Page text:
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Vivekananda Vidyapith takes its philosophical inspiration from Swami Vivekananda, a nineteenth and early twentieth-century teacher and explorer of Vedanta, or Indian philosophy. The Vidyapith’s closest sister organization is the Ramakrishna-Vivekananda Center in New York City.
In 1976, Dr. Mahendra Jani was studying for his doctoral degree at CUNY, and his wife, Dr. Vandana Jani was teaching at Kean College. They lived in Elizabeth, New Jersey, and regularly attended services and classes held by Swami Adiswarananda at the Ramakrishna-Vivekananda Center in New York. During that time, they held prayers and scripture-study classes with a few families on Saturday evenings in friends' houses in Jersey City. Soon, the need arose to occupy the children of the families, including their son, during these sessions.
Mrs. Jani took the children to a separate room and engaged them in instructional activities. At the end of the classes, children presented what they had learned. After a couple of weeks, both Vandana and Mahendra Jani decided to hold separate classes for children on Saturday mornings and provide them with a "character building education." Both of them prepared a curriculum, and in September, 1976, started classes for children on Saturdays, from 9 a.m. to 1 p.m. in their one-bedroom-apartment in Elizabeth. There were seven children on the first day.
Soon more and more adults valued the opportunity to bring their children for instruction, and the idea for an ongoing cultural educational program for children started. After one year the Janis moved to Jersey City, where the majority of students who were attending the program resided. In 1979, the Janis rented a large basement apartment in order to facilitate more children. They incorporated the Vivekananda Vidyapith that same year. When the owner of the house sold the property, the Janis were forced to move to a house in Woodland Park, New Jersey.
As participant families continued to grow in number, the corporation started to look for a facility to house the Vidyapith in 1988. After a two-year search, they found the current house, situated on approximately one acre of land in Wayne, NJ. They rented the facility for one year during 1990, but it was not until they received proper zoning as a “house of worship” that they could begin using the facility for classes in 1991. The Board of the Vidyapith purchased the property in 1991.
In 2000, they built a two-story addition on the facility, with classrooms on the first floor and a prayer hall on the second floor. The hall seats approximately 200 people. There is currently an enrollment cap of approximately 200 students, and there is also a waiting list for next year’s program. The Vidyapith has a mailing list of 1200 families, and the average attendance on the two weekend morning sessions totals approximately 350 people, mostly children. There are evening classes for adults during the week.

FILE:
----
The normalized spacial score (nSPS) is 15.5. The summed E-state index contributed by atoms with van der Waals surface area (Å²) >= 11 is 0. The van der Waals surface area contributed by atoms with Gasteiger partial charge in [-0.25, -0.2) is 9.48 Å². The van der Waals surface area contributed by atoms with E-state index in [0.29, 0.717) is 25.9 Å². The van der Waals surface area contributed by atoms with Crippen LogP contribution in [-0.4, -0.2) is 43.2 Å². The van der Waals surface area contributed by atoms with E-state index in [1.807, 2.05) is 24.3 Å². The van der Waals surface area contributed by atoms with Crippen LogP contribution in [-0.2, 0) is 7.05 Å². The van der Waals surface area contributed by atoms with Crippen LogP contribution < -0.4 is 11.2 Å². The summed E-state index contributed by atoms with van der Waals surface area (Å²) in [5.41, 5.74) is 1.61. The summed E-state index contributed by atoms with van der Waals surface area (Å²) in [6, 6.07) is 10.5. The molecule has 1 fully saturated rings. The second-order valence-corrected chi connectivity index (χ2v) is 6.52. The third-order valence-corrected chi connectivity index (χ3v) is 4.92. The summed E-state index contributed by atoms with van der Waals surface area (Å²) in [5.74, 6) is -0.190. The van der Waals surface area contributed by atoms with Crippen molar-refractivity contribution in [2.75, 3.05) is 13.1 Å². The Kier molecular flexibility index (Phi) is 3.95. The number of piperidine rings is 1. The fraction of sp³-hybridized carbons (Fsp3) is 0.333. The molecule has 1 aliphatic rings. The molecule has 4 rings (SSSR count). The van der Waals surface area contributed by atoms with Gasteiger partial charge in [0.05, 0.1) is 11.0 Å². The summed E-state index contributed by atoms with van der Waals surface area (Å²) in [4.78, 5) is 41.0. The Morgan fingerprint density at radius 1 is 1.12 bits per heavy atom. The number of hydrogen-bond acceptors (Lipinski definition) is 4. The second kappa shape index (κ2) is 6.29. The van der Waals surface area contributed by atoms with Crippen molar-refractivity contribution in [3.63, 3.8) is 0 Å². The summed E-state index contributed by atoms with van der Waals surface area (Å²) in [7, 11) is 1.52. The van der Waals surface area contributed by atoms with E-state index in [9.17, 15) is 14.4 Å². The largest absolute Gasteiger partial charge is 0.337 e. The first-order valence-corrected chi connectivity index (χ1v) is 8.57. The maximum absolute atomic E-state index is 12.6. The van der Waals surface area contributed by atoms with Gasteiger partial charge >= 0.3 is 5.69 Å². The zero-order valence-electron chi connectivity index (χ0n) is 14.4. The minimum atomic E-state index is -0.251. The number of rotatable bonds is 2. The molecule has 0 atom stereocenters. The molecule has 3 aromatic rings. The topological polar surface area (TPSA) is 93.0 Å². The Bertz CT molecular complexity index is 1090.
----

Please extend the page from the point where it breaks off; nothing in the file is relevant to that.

Activities and Schedule
An average weekend session begins with group prayer in the prayer hall, including the singing of aarti and the recitation of prayers. This also includes a long talk by Dr. Mahendra Jani, followed by a felicitation of children who are celebrating birthdays, and a welcome to young alumni of the program who come to visit. Besides the educational programs on weekends, the Vidyapith celebrates the major Indian religious festivals with special celebrations. Christmas and Buddha’s birthday are also celebrated. Also, every year, the Vidyapith celebrates its founding with a large cultural program, including dance, music, and dramas. Students’ speech competitions are held every year. These larger programs are held in local public school auditoriums such as the Diwali Function. In 2001, the Vidyapith celebrated its 25th anniversary, and celebrated its 30th anniversary in 2006 with a special alumni reunion, where over 100 alumni and their families reunited from the class of 1976 to the present.
The Vivekananda Vidyapith is a volunteer, non-profit organization. The Board of Directors consists of eleven people who meet two to three times a year. The organization emphasizes the teachings of Swami Vivekananda, and strives to teach proper values and character building.
Although religious in nature, the instruction emphasizes what Dr. Jani refers to as the science of character development. The focus is on the inner spiritual search expounded by Vedanta, but not on rituals or dogma. The philosophy is meant to be inclusive and encourages students to serve society around them.
- Indian Americans
- New Jersey
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